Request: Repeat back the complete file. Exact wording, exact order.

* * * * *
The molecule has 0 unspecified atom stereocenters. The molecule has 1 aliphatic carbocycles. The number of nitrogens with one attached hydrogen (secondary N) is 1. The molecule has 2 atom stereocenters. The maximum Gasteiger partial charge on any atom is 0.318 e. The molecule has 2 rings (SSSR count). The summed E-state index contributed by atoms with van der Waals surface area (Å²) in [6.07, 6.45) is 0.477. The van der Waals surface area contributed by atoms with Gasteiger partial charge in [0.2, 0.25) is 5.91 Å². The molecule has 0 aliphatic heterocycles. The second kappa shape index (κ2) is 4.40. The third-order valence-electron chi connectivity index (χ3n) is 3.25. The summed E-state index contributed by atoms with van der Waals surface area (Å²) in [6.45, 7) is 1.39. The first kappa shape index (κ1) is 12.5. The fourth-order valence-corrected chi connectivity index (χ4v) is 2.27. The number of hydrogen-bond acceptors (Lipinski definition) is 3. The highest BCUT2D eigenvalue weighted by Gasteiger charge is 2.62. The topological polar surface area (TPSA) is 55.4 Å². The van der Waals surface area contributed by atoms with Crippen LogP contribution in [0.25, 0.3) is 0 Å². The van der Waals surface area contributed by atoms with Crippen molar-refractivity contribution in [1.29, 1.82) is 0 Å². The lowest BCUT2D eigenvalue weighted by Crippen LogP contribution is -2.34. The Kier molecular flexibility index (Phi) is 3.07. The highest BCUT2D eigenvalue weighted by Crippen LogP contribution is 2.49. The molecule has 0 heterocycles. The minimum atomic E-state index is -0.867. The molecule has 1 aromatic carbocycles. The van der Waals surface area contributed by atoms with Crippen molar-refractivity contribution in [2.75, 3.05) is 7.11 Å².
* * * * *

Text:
The molecule has 0 unspecified atom stereocenters. The molecule has 1 aliphatic carbocycles. The number of nitrogens with one attached hydrogen (secondary N) is 1. The molecule has 2 atom stereocenters. The maximum Gasteiger partial charge on any atom is 0.318 e. The molecule has 2 rings (SSSR count). The summed E-state index contributed by atoms with van der Waals surface area (Å²) in [6.07, 6.45) is 0.477. The van der Waals surface area contributed by atoms with Gasteiger partial charge in [0.2, 0.25) is 5.91 Å². The molecule has 0 aliphatic heterocycles. The second kappa shape index (κ2) is 4.40. The third-order valence-electron chi connectivity index (χ3n) is 3.25. The summed E-state index contributed by atoms with van der Waals surface area (Å²) in [6.45, 7) is 1.39. The first kappa shape index (κ1) is 12.5. The fourth-order valence-corrected chi connectivity index (χ4v) is 2.27. The number of hydrogen-bond acceptors (Lipinski definition) is 3. The highest BCUT2D eigenvalue weighted by Gasteiger charge is 2.62. The topological polar surface area (TPSA) is 55.4 Å². The van der Waals surface area contributed by atoms with Crippen LogP contribution in [0.25, 0.3) is 0 Å². The van der Waals surface area contributed by atoms with Crippen molar-refractivity contribution in [1.29, 1.82) is 0 Å². The lowest BCUT2D eigenvalue weighted by Crippen LogP contribution is -2.34. The Kier molecular flexibility index (Phi) is 3.07. The highest BCUT2D eigenvalue weighted by Crippen LogP contribution is 2.49. The molecule has 0 heterocycles. The minimum atomic E-state index is -0.867. The molecule has 1 aromatic carbocycles. The van der Waals surface area contributed by atoms with Crippen molar-refractivity contribution in [2.75, 3.05) is 7.11 Å².